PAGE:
XII. Claim 1 of the fourth auxiliary request reads as follows:

"1. A processor unit (1) for executing event processes in response to occurrences of a plurality of predetermined events for controlling an engine in a vehicle,

the processor unit (1) comprising:

a plurality of tasks (12c, 12d) that contains

(i) more than one shared task (12c), the shared task being for executing a shared-task event process, which is an event process of the shared task included in the plurality of event processes, and

(ii) at least one dedicated task (12d), the dedicated task being for executing only one dedicated-task event process, which is an event process of the dedicated task included in the plurality of event processes;

an activation request program (12a) for requesting an activation of the shared task (12c) or the dedicated task (12d) whichever is for executing an event process corresponding to one of the predetermined events that occurs; and

a real time operating system (12b) for activating the shared task (12c) or the dedicated task (12d) the activation of which is requested by the activation request program (12a), wherein:

(i) in cases that the activation request program (12a) requests an activation of a shared task (12c) for executing a shared-task event process corresponding to an event that occurs, the activation request program (12a) is adapted to store, in a storage area, identification information on said shared-task event process; and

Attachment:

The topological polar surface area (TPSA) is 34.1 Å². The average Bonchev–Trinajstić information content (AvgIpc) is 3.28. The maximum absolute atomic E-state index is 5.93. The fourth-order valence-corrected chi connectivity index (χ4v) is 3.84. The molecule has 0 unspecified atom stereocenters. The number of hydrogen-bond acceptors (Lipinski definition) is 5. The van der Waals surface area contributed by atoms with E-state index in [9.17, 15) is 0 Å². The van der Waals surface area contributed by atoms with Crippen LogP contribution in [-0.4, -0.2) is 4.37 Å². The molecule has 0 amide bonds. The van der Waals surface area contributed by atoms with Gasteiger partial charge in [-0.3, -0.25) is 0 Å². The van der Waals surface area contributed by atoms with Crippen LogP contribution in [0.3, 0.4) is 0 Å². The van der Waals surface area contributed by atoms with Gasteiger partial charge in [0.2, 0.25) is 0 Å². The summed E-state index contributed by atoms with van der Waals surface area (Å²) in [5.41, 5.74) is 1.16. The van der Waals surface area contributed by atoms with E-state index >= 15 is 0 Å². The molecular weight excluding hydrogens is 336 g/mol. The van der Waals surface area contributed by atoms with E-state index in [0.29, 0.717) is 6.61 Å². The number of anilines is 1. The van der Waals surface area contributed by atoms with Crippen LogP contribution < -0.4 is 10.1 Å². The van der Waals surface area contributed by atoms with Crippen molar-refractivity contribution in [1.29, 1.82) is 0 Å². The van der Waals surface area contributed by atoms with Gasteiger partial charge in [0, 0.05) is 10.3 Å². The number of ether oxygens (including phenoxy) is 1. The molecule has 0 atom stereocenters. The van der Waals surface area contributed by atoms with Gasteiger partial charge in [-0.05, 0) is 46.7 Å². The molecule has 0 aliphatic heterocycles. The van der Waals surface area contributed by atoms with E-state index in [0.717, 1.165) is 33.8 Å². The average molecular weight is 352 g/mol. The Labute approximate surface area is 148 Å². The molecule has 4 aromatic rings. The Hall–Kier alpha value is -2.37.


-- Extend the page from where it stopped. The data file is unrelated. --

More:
(ii) when said shared task (12c) is activated by the real time operating system (12b), said shared task (12c) is adapted to obtain the identification information on said shared-task event process from the storage area to thereby execute said shared-task event process corresponding to the obtained identification information,

wherein in the processor unit (1):

(i) the dedicated-task event process is adapted to be executed by the dedicated task (12d) in response to an occurrence of a specific event included in the plurality of predetermined events, the specific event being a cyclic event, which occurs in synchronous with a run cycle of the engine or occurs regularly at predetermined time intervals; and

(ii) when the dedicated task (12d) is activated by the real time operating system (12b) based on the occurrence of the cyclic event, the dedicated task (12d) is adapted to execute the dedicated-task event process corresponding to the cyclic event without obtaining any identification information from the storage area."

XIII. Claim 1 of the fifth auxiliary request differs from claim 1 of the fourth auxiliary request by adding at the end of the claim: "wherein one of a plurality of priority levels is assigned to each of said plurality of tasks (12c, 12d) and said event process included therein, and a same priority level is assigned to a task (12c, 12d) and an event process included therein, and wherein said real time operating system is adapted to activate said task (12c, 12d) in response to the request for activation of said task if a priority level of said task (12c, 12d) is higher than a priority level of an active task, wherein the shared tasks (12c) are prepared for respective priority levels, and each of event processes corresponding to events other than the events selected as the specific processes is included in the shared task (12c) whose priority level is the same as that of the event process.".